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Significance of Opening Pressure

   

Jeff Gadsden, MD. Published by B. Braun Medical Inc.

The Two Phases of Injection

Implications for objective injection pressure monitoring.

Isostatic Phase (opening pressure to start the flow)

There is no flow at the tip of the needle. A certain (opening) pressure must be reached within the syringe-tubing-needle system in order to INITIATE the injection into a tissue compartment. During this phase the pressure is equal throughout the entire closed system (including the needle opening; (Pascal’s law)32 and is therefore not impacted by needle or syringe size or the speed of injection.

Aborting injection when opening pressure is above  (>15 psi) can prevent the injection against the nerve, into a fascicle, or into other, undesired low compliance tissues (e.g., tendons, tissue fascicle) before it occurs. In this case, a slight withdrawal of the needle and reconfirmation of the needle tip position is suggested before initiating injection.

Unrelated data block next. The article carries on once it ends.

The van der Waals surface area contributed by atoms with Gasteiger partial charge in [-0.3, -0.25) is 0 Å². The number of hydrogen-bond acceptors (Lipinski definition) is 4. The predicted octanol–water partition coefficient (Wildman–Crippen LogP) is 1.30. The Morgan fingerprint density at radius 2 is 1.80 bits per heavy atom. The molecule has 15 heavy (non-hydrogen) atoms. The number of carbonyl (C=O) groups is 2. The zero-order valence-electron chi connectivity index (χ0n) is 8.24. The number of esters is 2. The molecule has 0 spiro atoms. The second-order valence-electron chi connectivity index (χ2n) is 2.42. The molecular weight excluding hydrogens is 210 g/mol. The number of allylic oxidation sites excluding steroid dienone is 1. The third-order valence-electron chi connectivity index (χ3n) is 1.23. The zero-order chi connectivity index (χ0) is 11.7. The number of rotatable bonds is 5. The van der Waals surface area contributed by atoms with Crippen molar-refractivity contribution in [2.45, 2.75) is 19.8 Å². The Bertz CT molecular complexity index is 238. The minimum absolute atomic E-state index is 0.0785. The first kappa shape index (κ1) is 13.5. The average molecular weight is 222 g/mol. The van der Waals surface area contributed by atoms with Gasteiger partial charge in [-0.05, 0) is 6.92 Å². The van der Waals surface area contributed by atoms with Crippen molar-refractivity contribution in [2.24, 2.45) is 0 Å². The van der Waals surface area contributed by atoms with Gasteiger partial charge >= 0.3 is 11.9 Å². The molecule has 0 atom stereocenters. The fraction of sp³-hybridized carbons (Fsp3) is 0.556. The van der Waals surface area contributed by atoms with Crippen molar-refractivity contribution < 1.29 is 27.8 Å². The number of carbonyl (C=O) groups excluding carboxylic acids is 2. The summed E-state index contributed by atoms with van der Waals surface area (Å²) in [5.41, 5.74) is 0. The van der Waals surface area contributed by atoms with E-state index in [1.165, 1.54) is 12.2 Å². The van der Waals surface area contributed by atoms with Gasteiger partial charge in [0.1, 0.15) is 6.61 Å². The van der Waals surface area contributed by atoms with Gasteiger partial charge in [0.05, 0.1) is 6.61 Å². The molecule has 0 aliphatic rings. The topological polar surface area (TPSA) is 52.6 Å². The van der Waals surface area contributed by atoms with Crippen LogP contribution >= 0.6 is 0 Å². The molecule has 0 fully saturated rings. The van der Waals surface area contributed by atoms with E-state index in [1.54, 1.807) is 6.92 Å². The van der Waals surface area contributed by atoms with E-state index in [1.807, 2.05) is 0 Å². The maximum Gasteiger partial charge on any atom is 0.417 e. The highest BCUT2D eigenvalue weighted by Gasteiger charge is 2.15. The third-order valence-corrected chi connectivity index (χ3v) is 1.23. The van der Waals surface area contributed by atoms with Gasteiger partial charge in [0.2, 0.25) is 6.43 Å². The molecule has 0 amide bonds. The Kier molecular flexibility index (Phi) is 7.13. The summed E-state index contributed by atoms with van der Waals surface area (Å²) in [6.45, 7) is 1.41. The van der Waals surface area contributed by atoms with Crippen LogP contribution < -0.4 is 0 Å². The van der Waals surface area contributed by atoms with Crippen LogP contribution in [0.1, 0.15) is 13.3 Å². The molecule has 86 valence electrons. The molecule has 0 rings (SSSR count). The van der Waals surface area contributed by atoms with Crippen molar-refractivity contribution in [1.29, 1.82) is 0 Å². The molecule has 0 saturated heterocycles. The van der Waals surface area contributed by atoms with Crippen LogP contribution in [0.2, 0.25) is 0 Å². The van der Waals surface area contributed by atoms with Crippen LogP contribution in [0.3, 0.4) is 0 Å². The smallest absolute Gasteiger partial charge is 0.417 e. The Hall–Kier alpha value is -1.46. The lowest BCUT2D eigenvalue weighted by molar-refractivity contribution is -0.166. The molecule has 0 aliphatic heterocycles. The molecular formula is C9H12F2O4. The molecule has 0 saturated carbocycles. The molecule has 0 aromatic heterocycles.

Dynamic Phase (during the flow)

Once the opening pressure is overcome the injection is initiated, the injection pressure becomes affected by the rate of injection and the flow characteristics of the fluid passages including needle or syringe size and speed of injection (Bernoulli’s principle)33

Regardless, avoidance of high pressures using an objective monitoring device can prevent too rapid, forceful injection.
Monitoring for opening pressure becomes relevant any time the operator repositions the needle for additional injection.


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